Timeline of women's suffrage in Georgia (U.S. state)

This is a timeline of women's suffrage in Georgia. Women's suffrage in Georgia started in earnest with the formation of the Georgia Woman Suffrage Association (GWSA) in 1892. GWSA helped bring the first large women's rights convention to the South in 1895 when the National American Woman's Suffrage Association (NAWSA) held their convention in Atlanta. GWSA was the main source of activism behind women's suffrage until 1913. In that year, several other groups formed including the Georgia Young People's Suffrage Association (GYPSA) and the Georgia Men's League for Woman Suffrage. In 1914, the Georgia Association Opposed to Women's Suffrage (GAOWS) was formed by anti-suffragists. Despite the hard work by suffragists in Georgia, the state continued to reject most efforts to pass equal suffrage. In 1917, Waycross, Georgia allowed women to vote in primary elections and in 1919 Atlanta granted the same. Georgia was the first state to reject the Nineteenth Amendment. Women in Georgia still had to wait to vote statewide after the Nineteenth Amendment was ratified on August 26, 1920. Native American and African American women had to wait even longer to vote. Georgia ratified the Nineteenth Amendment in 1970.

Atlanta Equal Suffrage group in parade in Atlanta, Georgia in 1913

19th century



  • Georgia passes a "cumulative" poll tax, where individuals had to pay all back taxes to the poll in order to vote.[1]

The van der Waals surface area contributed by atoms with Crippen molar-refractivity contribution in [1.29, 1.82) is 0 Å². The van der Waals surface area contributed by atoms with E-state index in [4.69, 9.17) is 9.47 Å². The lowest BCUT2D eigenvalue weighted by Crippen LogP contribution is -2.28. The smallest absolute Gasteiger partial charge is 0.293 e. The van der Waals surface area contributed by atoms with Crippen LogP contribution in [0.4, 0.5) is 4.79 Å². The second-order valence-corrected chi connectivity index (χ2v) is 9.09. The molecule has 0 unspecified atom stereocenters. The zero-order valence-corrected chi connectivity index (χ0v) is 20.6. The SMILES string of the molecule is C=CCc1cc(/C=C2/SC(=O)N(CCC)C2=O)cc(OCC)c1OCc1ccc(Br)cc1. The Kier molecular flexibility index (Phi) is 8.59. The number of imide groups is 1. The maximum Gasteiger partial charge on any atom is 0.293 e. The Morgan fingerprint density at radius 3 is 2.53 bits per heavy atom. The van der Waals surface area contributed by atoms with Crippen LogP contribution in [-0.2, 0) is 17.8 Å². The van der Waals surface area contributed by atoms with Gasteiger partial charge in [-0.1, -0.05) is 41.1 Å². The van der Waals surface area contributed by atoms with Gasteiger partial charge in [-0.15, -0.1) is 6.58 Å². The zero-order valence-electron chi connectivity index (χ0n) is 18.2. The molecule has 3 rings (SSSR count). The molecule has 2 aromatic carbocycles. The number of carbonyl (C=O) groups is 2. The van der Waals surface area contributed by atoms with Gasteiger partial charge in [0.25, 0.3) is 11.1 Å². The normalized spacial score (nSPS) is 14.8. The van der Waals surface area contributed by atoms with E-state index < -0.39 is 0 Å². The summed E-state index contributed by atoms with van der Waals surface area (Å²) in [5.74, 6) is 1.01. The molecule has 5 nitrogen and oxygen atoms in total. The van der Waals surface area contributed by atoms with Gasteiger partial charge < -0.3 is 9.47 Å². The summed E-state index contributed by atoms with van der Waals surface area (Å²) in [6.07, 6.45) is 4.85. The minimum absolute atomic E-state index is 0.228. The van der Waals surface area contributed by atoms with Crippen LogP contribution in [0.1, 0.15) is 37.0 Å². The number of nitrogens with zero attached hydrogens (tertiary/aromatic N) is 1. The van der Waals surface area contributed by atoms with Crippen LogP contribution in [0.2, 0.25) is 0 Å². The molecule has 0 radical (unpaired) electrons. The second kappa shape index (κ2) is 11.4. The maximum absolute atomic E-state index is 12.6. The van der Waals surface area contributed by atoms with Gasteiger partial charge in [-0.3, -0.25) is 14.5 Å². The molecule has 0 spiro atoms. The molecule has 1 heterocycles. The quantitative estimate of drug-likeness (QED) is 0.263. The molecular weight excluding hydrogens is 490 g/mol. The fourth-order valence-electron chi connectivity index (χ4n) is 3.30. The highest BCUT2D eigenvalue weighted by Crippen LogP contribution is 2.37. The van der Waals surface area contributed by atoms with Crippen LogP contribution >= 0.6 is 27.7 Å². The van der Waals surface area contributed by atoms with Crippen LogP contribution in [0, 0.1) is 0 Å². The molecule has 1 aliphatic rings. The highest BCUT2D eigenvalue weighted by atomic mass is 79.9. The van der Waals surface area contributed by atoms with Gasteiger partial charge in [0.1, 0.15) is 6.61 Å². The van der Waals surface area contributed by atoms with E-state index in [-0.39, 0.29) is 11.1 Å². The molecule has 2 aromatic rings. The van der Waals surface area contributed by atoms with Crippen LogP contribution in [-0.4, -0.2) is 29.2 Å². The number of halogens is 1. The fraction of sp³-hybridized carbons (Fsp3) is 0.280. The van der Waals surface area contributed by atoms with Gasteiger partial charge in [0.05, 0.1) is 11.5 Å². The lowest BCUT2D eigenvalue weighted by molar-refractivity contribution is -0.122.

• The Equal Suffrage League of Atlanta forms as a chapter of GWSA.[3]




  • November: GWSA holds their first convention at Atlanta.[3][8]

20th century

Petition of the Women of Georgia for a Women's Suffrage Amendment, 12 June 1913




  • November: GWSA holds their annual convention.[3]


  • Women in Atlanta petition the local government to vote in municipal elections, but they are rejected.[3]
  • November: GWSA holds their annual convention in Atlanta at the Universalist Church.[10]





  • The state legislature passes a law that only men of "good character" may vote and all poll taxes must be paid six months in advance of the election.[13]



  • Women in Atlanta petition the local government again for municipal suffrage, but are rejected.[14]




  • The Equal Suffrage Party of Georgia is organized.[3]
  • The Georgia chapter of WCTU is more open to women's suffrage at their convention.[21]
  • Spring: The Georgia Association Opposed to Woman Suffrage is formed.[3]
  • March: Women's suffrage rally is held in Atlanta with Jane Addams as a featured speaker.[3]
  • May 2: McLendon speaks on the steps of the State Capitol and members of GWSA sell copies of the Woman's Journal.[21]
  • June 25: Representative Barry Wright introduces an equal suffrage amendment in the House of the Georgia General Assembly.[22]
  • June 30: J. W. Bush introduces a similar measure in the Georgia Senate.[23]
  • July: State suffrage convention held at Hotel Ansley.[21]
  • December: Suffragists enter the Advertizing Men's Parade, where they win three prizes.[20]


  • March: The Atlanta Equal Suffrage Association hosts a suffrage program including a speech by Rebecca Latimer Felton and a showing of Your Girl and Mine.[19]
  • August: The Georgia legislature votes against women's suffrage.[24]
  • November: State suffrage convention is held in Atlanta.[25]